The success of recent applications in underbalanced drilling (UBD) and managed pressure drilling (MPD) has accelerated the development of technology in order to optimize drilling operations. The increased number of depleted reservoirs and the necessity for reducing formation damage has also increased the need to apply UBD/MPD to such candidate fields. Several methods used the latest mechanistic multiphase flow models in order to predict bottomhole circulation pressure when performing UBD/MPD operations. A new model is developed that utilizes the latest mechanistic multiphase flow models; the developed model calculates the bottomhole circulation pressure as a function of surface injection rates, choke pressure and time.
The developed model can be used in designing and optimizing UBD/MPD operations in terms of determining the correct injection rate and/or choke pressure. In addition, the developed model is used to utilize the reservoir energy to attain correct bottomhole conditions. The developed model in addition to utilizing the latest mechanistic models also reduce the error in calculating the bottom hole pressure by incorporating an algorithm in which the injection rates are calculated in-situ rather than assuming constant injection rates.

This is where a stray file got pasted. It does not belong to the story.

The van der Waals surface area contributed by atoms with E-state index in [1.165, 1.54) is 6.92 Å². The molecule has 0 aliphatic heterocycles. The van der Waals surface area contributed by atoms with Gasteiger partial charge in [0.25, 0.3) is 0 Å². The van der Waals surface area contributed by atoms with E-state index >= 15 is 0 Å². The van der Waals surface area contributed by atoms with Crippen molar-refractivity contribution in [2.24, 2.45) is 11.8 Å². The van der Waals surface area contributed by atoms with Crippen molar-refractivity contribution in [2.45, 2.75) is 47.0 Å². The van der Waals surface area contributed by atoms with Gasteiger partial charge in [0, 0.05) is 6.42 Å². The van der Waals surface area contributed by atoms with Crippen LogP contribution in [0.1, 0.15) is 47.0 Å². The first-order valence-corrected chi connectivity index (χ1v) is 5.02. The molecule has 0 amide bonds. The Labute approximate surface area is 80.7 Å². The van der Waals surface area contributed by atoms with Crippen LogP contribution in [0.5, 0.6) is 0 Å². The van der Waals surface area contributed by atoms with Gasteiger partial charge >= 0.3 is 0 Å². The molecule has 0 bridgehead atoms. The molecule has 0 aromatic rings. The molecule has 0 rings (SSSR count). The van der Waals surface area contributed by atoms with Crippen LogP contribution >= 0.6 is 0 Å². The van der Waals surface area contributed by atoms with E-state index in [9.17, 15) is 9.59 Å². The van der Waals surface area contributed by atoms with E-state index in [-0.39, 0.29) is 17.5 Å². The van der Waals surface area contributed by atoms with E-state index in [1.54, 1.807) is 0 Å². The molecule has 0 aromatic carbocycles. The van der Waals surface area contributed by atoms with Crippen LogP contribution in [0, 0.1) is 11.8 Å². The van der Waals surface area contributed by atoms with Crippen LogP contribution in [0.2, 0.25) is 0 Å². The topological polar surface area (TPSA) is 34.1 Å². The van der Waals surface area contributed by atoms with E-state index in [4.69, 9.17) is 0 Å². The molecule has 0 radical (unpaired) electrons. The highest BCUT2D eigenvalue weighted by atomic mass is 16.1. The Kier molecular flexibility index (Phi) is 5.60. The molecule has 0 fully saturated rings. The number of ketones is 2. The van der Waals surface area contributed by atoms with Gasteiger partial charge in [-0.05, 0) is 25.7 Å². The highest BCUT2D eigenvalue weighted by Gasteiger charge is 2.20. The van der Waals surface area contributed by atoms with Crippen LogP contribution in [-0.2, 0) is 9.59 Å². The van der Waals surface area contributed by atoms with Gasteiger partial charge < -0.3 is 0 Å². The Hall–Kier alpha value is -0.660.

The model is validated against data from literature and against a commercial simulator. Results show that the developed algorithm has increased the accuracy in predicting bottomhole pressure by incorporating the changes in new gas and liquid injection rates.